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Group velocity of a wavepacket vs its mean phase velocity

  1. Mar 6, 2015 #1

    jfizzix

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    The mean velocity of a wavepacket given by the general wavefunction:
    [itex]\Psi(x,t)=\frac{1}{\sqrt{2\pi}}\int dk A(k)e^{i(k x - \omega(k) t)}[/itex],
    can be expressed in two ways.

    First, we have that it's the time derivative of the mean position (i.e., its mean group velocity):
    [itex]\frac{d \langle x\rangle}{dt}=\int dk |A(k)|^{2} \frac{d\omega(k)}{d k}\approx \frac{d\omega}{dk}[/itex] at center frequency.

    Second, we have that it is the averaged velocity of all the plane wave components of the wavepacket (i.e., the mean phase velocity):
    [itex]\langle \frac{\omega(k)}{k}\rangle=\int dk |A(k)|^{2} \frac{\omega(k)}{k}.[/itex]

    My questions are these:
    When are these two formulations of "the mean velocity" equivalent?
    Which (if either) best corresponds to the speed of information transfer, or energy flow?
    Thanks for reading.
     
  2. jcsd
  3. Mar 7, 2015 #2

    mfb

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    They have the same speed if you do not have dispersion, which means ##\frac{d\omega}{dk}## is constant (then ##\frac{d\omega}{dk}=\frac{\omega}{k}##).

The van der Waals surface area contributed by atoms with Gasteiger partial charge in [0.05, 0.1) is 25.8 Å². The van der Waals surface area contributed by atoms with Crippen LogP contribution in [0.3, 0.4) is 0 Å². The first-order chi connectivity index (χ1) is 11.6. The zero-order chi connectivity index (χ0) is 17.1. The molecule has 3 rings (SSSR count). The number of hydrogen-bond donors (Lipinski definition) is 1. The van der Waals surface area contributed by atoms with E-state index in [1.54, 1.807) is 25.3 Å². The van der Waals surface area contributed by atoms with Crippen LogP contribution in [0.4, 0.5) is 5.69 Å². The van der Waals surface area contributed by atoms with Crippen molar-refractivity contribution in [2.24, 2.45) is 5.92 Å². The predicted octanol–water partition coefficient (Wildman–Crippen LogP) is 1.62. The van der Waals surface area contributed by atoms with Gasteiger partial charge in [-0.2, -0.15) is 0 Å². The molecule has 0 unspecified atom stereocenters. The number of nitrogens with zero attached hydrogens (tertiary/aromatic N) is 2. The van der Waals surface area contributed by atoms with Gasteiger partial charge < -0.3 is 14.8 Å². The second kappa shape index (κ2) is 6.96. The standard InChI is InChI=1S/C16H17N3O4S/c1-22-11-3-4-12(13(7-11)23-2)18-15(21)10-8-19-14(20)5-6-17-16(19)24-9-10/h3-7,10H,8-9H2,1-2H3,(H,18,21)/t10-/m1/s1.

There might be some exotic special case where the phase velocity matches group velocity even with some dispersion in some frequency range, not sure.
    Energy flow is related to group velocity. The speed of information transfer is more complicated (front velocity), but for usual data transmission group velocity matters.
     
  4. Mar 7, 2015 #3

    jfizzix

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    So what does the mean phase velocity tell us, exactly? If each plane-wave component is moving at a given phase velocity, and we average those over all plane wave components, what does that number tell us?
     
  5. Mar 7, 2015 #4

    mfb

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    It tells you how fast the phase and therefore peaks are advancing, which is important for refraction, for example. If you get significant dispersion within your wave packet, then you cannot average over the phase velocities any more and you have to consider the different frequencies separately.
     
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